It was the Dadaists who first began to use ready-printed graphic images in their work and present it as ‘fine art’ – you can see it in the masterful collages of Hannah Hóch and the work of Schwitters, Tzara and John Heartfield. These were artists who began working during the first world war and thought the most effective way they could make a pacifist statement was to point out that everything so far, including the art so beloved of the generals and middle classes, had culminated in the bloodiest most brutal war in memory and should therefore be rejected. The way they rejected the established order was to literally cut it up and collage it back together to make a new world with art. Inventing collage as we know it today may be the single most influential act they conceived, in that it also went on to become part of the working method of writers such as Joyce, Woolf and Burroughs and musicians including, Neu! and David Bowie in the 1970’s as well as visual artists. People laughed and vilified the Dadaists at the time, but in light of their subsequent influence over our digital world, not to mention Dadaism sowing the seeds of Surrealism, Abstract Expressionism, Conceptual and Performance Art and latterly Punk, we can see that in fact they had more or less predicted to the future of the 20th century.
In the late 1950’s, a group of artists in New York including Rauschenberg and Warhol began to settle on the ideas begun by the Dadaists and present it as central to their Fine Art practice. Their work had enormous influence over the popular graphic design of the time, from American magazines like Time and Life, to book covers and record covers – it was clear to see. I first became enchanted by graphic design through my teenage obsession with Punk. The first LP covers I remember really making me feel that something new was happening, were the Clash’s first LP designed by Caroline Coon, Jamie Reid’s unashamed Dadaist work plagiarised for the Sex Pistols and the masterful work of Linder on covers by the Buzzcocks and Magazine which continued where Hannah Hoch had left off, using images from womens’ magazines and subverting them through collage. I had an instinctive connection with work, it appealed to my sense of humour and irreverence for rules and the established order – I had contempt for people who just didn’t get it. Punk left me feeling wonderfully marginalised from mainstream tastes (something which has never really left me) and knowing that the only real option for me was Art College, where I went in 1980 at the age of 16. As a coda, when the headmaster of my comprehensive school discovered that I had applied for a two-year Foundation Course at Worthing Art Collage, I was summoned to his smoky office. He said that if it was my choice to ‘throw my life away and end up on drugs’ that Art College was a good place to start and dismissed me. I was ecstatic.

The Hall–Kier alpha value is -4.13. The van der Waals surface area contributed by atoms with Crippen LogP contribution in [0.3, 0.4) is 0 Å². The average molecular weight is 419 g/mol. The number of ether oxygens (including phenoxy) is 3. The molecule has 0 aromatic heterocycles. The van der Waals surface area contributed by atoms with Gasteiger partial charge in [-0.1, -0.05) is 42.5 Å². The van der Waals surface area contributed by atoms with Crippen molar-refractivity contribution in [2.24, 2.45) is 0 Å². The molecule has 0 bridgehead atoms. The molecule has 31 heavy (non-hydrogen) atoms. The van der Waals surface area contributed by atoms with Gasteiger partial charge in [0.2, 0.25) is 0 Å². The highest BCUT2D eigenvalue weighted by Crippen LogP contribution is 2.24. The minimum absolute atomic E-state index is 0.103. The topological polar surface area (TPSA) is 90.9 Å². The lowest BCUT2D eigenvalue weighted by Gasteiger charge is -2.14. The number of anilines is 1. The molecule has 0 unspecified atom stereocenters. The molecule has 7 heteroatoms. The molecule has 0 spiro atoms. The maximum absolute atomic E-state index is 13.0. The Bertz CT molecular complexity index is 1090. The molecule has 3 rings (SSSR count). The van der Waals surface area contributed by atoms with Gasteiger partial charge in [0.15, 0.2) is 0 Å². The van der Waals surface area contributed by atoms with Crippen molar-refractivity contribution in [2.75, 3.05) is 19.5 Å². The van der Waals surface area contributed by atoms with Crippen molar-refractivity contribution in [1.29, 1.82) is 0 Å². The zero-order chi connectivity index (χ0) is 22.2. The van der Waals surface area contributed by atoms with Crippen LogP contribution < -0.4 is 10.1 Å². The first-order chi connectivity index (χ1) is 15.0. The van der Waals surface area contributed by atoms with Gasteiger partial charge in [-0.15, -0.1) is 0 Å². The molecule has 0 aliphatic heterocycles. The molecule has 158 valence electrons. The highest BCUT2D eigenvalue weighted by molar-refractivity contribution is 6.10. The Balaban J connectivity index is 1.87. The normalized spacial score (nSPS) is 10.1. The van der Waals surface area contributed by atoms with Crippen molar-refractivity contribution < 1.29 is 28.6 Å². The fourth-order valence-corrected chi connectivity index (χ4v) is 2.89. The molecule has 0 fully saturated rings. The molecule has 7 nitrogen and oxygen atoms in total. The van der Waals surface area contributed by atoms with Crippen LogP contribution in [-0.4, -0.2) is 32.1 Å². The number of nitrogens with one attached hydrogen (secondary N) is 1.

At Art College the tutors had me marked out for a career in graphic design, but after two years of trying unsuccessfully to tell me what to do and how to do it, admitted that a Fine Art degree might be a better option. I myself acknowledged that whilst I had no interest in making it, my love of and respect for graphic design would always be with me and I wasn’t about to hide it; why should I? If it was good enough for Warhol and Rauschenberg, it was good enough for me. It set me at loggerheads with most of the painting tutors on my Fine Art degree course at Cardiff Art College, hippy guys who had been at the Slade in the early 1970’s making huge abstract paintings, who all told me I was clinging on to my bright colours and defined shapes like a toddler to a teddy bear. I refused to succumb to their browns and greys and stuck doggedly to my day-glo tones, ending up in the print room making ever more lurid silkscreens – which elicited the desired contempt from the tutors I hated. I ended up with a second-class degree as a direct result of not doing what I was told, all the students who had towed the muddy-abstract line got firsts. Few of them however are artists today. If you survive by doing what you are told, who are you when those people are gone?
When I began making abstract work I wondered if the influence of graphic imagery would still be discernible, but if anything my acknowledgement of the masterful composition of graphic heroes such as Peter Saville is more intact than ever. When you are resolving composition in abstract you become even more aware of the fine balance between line, shape and colour, precisely because there isn’t the distraction of trying to make an image that ‘looks like’ something. The older I get the more I want to simplify; when I was young I tried to squeeze as many ideas into each image as possible, now I want to leave only essential marks on the canvas. Work should become more thoughtful as we age – to reflect our own depth of experience and understanding – equally at this time in history when we are bombarded from every screen and surface with figurative images and faces, it feels right to be making work that offers an antidote to this human-centric world. Like the Dadaists I like to feel that by rejecting recognisable imagery in my work, I’m also rejecting all that I dislike about popular culture; the obsession with how people look and what they wear, the formulaic popular television and crass advertising campaigns and logos that swamp our cities. I may be kidding myself, but it feels like the right thing to do.